• A New Federal Tool to Defend Against Trade Secret Theft
  • June 13, 2016 | Authors: Drew Sorrell; Stephen C. Thomas
  • Law Firms: Lowndes, Drosdick, Doster, Kantor & Reed Professional Association - Orlando Office; Lowndes, Drosdick, Doster, Kantor & Reed Professional Association - Melbourne Office
  • A new federal law, the Defense of Trade Secrets Act (DTSA), was signed into law on May 11, 2016 by president Obama becoming Public Law No. 114-153. The new law is authorized by the Commerce Clause of the U.S. Constitution and is an amendment to the Economic Espionage Act.

    The DTSA provides federal remedies for the protection of trade secrets. Currently, the only remedies for theft of trade secrets are provided under state statutes. The new federal law, however, authorizes a trade secret owner to file a federal civil action seeking relief for trade secret misappropriation related to a product or service in interstate or foreign commerce. It establishes remedies, such as injunctive and monetary relief. The monetary damages may include actual loss or unjust enrichment, or, alternatively, a reasonable royalty for the misappropriator's use of the stolen trade secret. The statute of limitation is set at three years from the date of discovery of the misappropriation, or the date that, by exercise of reasonable diligence, the misappropriation should have been discovered.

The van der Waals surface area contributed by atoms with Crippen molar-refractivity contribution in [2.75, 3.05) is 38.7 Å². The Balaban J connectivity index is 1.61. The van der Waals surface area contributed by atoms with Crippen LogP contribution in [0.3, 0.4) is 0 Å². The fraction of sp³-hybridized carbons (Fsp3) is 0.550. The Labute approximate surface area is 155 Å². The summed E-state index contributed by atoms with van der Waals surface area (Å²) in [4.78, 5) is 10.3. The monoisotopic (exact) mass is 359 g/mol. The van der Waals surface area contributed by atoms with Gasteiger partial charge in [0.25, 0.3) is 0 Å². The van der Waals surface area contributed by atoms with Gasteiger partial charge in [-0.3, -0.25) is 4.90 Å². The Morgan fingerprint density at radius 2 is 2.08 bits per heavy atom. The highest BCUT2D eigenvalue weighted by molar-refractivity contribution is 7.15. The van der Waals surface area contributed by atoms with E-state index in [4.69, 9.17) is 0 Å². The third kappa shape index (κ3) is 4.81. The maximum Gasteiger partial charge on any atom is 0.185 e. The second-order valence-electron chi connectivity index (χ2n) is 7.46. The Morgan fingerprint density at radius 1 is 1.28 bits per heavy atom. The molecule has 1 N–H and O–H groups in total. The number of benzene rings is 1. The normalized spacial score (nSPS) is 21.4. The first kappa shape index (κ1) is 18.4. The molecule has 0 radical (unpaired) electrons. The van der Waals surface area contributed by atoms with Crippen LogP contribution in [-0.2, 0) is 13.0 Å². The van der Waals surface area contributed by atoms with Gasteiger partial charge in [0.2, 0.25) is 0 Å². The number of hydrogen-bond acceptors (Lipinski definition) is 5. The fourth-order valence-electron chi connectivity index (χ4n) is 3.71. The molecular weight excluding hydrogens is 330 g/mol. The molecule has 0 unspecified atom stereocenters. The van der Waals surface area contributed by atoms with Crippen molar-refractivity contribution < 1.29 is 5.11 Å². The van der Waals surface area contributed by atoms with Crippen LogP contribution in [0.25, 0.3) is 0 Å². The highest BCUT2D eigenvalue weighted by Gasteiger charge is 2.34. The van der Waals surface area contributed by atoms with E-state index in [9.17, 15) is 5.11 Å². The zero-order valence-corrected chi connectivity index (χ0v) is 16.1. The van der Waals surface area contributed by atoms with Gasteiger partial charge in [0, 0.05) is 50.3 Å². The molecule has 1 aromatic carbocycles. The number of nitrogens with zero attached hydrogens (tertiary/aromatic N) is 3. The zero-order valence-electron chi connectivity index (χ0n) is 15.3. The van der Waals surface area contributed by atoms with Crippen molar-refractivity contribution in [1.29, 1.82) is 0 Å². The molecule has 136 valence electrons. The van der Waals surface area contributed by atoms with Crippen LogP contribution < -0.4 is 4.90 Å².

A much-debated aspect of the DTSA is a provision allowing a trade secret owner to apply to the court for a seizure order to prevent dissemination of the trade secret if the court makes specific findings, including that an immediate and irreparable injury will occur if seizure is not ordered. The order may provide for the seizure of property necessary to prevent the propagation or dissemination of the trade secret that is the subject of the action. The court must take custody of the seized materials and hold a seizure hearing within seven days.

    The new law provides other measures, such as an exception for trade secrets disclosed in confidence to a Federal, State or local government official.

    Trade secret theft is a serious threat to commerce in the United States, with some estimates of annual losses due to such theft at over $300B annually.